How I Coped With Trauma That Was Passed Through My Family For Generations

Think about the people who have affected your life: Some of them may be your closest friends; some you may have never met before.

For me, the person who has most affected my life is my grandmother. I never met her, though. She committed suicide when my mother was 10 years old, but her story affected the course of my life and has fueled my work.

We will never know why my grandmother took her own life. What we do know is that she had a son from a previous marriage, Orlando, who was brown-skinned—and my grandfather didn't approve. My grandfather and his sisters not only mistreated my grandmother, but they mistreated Orlando, too. They would exclude him from family pictures and didn't allow him to attend gatherings. My grandmother felt pressured to give him away because of his skin color, and Orlando died when he was only 18 years old from a skin disease.

When I first heard this story, there was an overwhelming feeling of closeness to the characters in it—not only because we share the same family tree but because I could relate to the pain they endured. I, too, grew up feeling like I didn't belong, like I was a mistake. I was left wondering if the trauma that my grandmother endured altered her genetic makeup and affected our lineage in some far-reaching way. Is it possible that all this trauma was passed down to me?

My intention was never to ignore my pain but rather to transcend it. 

As a young adult, I realized that my mother unintentionally passed down these psychological mechanisms like shame, inadequacy, and unworthiness. In the past when I would make a mistake, my operating software would tell me, "You feel bad because you are bad." My mistakes had become an inherent part of me, and this way of thinking led me down a dark path of anxiety and paralyzing depression.

This idea that trauma is passed down doesn't excuse me from my responsibility or agency. But it does give me an opportunity to stop the cycle of harm and move toward inner freedom.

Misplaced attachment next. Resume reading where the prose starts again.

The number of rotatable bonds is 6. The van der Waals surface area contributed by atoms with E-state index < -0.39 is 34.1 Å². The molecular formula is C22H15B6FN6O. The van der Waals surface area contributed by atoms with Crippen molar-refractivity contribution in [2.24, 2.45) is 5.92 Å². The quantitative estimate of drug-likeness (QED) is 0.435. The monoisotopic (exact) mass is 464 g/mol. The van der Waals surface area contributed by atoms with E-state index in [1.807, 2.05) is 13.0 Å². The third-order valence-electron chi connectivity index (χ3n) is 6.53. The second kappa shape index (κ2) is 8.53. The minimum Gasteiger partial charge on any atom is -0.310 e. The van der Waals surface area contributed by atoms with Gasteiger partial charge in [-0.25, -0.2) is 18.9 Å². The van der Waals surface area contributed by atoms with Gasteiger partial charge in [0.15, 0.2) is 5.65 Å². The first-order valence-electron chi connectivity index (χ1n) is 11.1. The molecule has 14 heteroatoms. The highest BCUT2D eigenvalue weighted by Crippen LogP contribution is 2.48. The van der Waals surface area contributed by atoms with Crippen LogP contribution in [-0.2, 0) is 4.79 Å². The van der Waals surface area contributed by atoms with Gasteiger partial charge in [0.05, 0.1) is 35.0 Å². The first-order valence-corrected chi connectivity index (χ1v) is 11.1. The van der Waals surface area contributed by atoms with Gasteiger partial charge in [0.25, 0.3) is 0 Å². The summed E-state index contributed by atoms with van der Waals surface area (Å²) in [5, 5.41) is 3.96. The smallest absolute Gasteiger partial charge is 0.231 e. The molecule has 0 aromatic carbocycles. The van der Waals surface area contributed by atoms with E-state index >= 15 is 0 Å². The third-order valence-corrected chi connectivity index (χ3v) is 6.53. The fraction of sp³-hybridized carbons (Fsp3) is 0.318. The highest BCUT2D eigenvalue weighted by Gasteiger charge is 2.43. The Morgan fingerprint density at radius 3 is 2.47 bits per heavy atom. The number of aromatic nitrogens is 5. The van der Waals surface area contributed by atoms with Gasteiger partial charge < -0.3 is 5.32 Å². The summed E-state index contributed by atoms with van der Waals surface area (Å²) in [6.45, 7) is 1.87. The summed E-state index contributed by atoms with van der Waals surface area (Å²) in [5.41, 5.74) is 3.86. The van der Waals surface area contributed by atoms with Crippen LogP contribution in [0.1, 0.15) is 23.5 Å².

My experience dealing with trauma that started generations ago.

Today, there is scientific evidence that suggests we all might be carrying the trauma of our mothers, our grandmother, and those who came before them. Studies show that 70 percent of adults have experienced some form of trauma, and the CDC reports that only 17 percent of adults are functioning at optimal mental health. So many of us are experiencing or have experienced challenging times. These shocking statistics are simply meant to awaken us to our common humanity and fragility and the preciousness of human life. 

Here are some techniques that have helped me deal with my trauma and separate the past from the present:

Exercise

According to the ancient Indian science of ayurveda, emotions and thoughts that are not properly digested get stored in our muscles. I'm a runner, but commit to finding the exercise that works best for you and feels like a release of this tension. Running, spinning classes, and yoga are all great options. 

Breathwork

Establishing a daily breathwork practice was game-changing in the beginning of my healing journey, when I would get flooded from negative memories. With the support of my breath, I've been able to stay present and observe my thoughts rather than drown in them.According to scientific research, breathing reduces impulsivity and cravings and decreases anxiety and depression.

Try breathing in for 4 seconds, holding for 4, breathing out for 6, then holding for 2. Repeat for 2 minutes. 

Daily meditation

Like breathwork, meditation has been shown to decreaseoverreactivity and fear in the mind and increase happiness. Once you find a meditation practice that works, stick with it. With my daily practice, I built enough inner strength and stability to finally allow my unprocessed trauma to come up to the surface. In the last few years, I have been able to see my traumatic memories through a completely different lens.

Diet

Every time I would experience certain negative feelings or thoughts, I found myself craving sugar. Then, this sweet coping mechanism would lead me straight back into my depression and anxiety. Happiness starts in the gut, and once I realized that, I eliminated alcohol and started following a clean, plant-based diet with minimal sugar.

A healing ally

A recent Harvard study concluded that healthy friendships promote brain health, reduce stress, and help us rebound from health issues and disease faster. Find someone who you can share your story with, who accepts your imperfections without a single drop of judgment.For me, this person is my sister.

Overcoming my family trauma happened gradually. The goal is not to erase our past or forget traumatic memories but rather to gain a new perspective so we no longer feel like we are drowning. My intention was never to ignore my pain but rather to transcend it. When old ways of feeling, thinking, and reacting no longer serve us, we must reclaim agency over our life. It's time to choose a new story, one that's empowering and freeing with no blame. 

Sah D'Simone